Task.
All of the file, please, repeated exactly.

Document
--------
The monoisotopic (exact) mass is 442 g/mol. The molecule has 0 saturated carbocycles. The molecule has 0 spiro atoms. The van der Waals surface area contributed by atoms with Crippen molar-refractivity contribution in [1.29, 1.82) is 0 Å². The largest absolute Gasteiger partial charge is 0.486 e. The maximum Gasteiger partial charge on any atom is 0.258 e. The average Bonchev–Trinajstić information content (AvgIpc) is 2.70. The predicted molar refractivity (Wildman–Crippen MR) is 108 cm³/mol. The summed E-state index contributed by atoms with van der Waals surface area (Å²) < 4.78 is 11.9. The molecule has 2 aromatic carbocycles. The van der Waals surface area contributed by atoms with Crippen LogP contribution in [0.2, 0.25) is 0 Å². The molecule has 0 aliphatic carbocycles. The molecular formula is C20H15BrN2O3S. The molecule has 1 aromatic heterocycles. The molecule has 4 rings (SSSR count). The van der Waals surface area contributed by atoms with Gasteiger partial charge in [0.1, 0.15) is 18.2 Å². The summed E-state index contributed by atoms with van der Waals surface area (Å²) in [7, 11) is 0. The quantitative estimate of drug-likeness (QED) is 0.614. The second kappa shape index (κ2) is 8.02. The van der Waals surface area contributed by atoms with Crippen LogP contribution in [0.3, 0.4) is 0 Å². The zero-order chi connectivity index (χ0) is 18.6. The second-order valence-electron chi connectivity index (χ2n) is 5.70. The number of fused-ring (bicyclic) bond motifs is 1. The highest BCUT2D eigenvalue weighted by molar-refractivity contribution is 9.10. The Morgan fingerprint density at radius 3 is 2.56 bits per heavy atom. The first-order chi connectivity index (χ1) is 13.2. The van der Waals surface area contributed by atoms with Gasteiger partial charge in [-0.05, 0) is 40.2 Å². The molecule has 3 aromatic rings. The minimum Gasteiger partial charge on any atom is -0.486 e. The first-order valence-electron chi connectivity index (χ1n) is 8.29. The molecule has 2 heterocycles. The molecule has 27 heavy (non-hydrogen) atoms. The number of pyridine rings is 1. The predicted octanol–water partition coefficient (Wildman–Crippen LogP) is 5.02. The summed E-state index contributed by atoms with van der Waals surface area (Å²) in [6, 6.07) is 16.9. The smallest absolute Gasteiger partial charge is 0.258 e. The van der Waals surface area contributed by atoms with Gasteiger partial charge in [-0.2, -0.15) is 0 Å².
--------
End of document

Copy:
The monoisotopic (exact) mass is 442 g/mol. The molecule has 0 saturated carbocycles. The molecule has 0 spiro atoms. The van der Waals surface area contributed by atoms with Crippen molar-refractivity contribution in [1.29, 1.82) is 0 Å². The largest absolute Gasteiger partial charge is 0.486 e. The maximum Gasteiger partial charge on any atom is 0.258 e. The average Bonchev–Trinajstić information content (AvgIpc) is 2.70. The predicted molar refractivity (Wildman–Crippen MR) is 108 cm³/mol. The summed E-state index contributed by atoms with van der Waals surface area (Å²) < 4.78 is 11.9. The molecule has 2 aromatic carbocycles. The van der Waals surface area contributed by atoms with Crippen LogP contribution in [0.2, 0.25) is 0 Å². The molecule has 0 aliphatic carbocycles. The molecular formula is C20H15BrN2O3S. The molecule has 1 aromatic heterocycles. The molecule has 4 rings (SSSR count). The van der Waals surface area contributed by atoms with Gasteiger partial charge in [0.1, 0.15) is 18.2 Å². The summed E-state index contributed by atoms with van der Waals surface area (Å²) in [7, 11) is 0. The quantitative estimate of drug-likeness (QED) is 0.614. The second kappa shape index (κ2) is 8.02. The van der Waals surface area contributed by atoms with Crippen LogP contribution in [0.3, 0.4) is 0 Å². The zero-order chi connectivity index (χ0) is 18.6. The second-order valence-electron chi connectivity index (χ2n) is 5.70. The number of fused-ring (bicyclic) bond motifs is 1. The highest BCUT2D eigenvalue weighted by molar-refractivity contribution is 9.10. The Morgan fingerprint density at radius 3 is 2.56 bits per heavy atom. The first-order chi connectivity index (χ1) is 13.2. The van der Waals surface area contributed by atoms with Gasteiger partial charge in [-0.05, 0) is 40.2 Å². The molecule has 3 aromatic rings. The minimum Gasteiger partial charge on any atom is -0.486 e. The first-order valence-electron chi connectivity index (χ1n) is 8.29. The molecule has 2 heterocycles. The molecule has 27 heavy (non-hydrogen) atoms. The number of pyridine rings is 1. The predicted octanol–water partition coefficient (Wildman–Crippen LogP) is 5.02. The summed E-state index contributed by atoms with van der Waals surface area (Å²) in [6, 6.07) is 16.9. The smallest absolute Gasteiger partial charge is 0.258 e. The van der Waals surface area contributed by atoms with Gasteiger partial charge in [-0.2, -0.15) is 0 Å².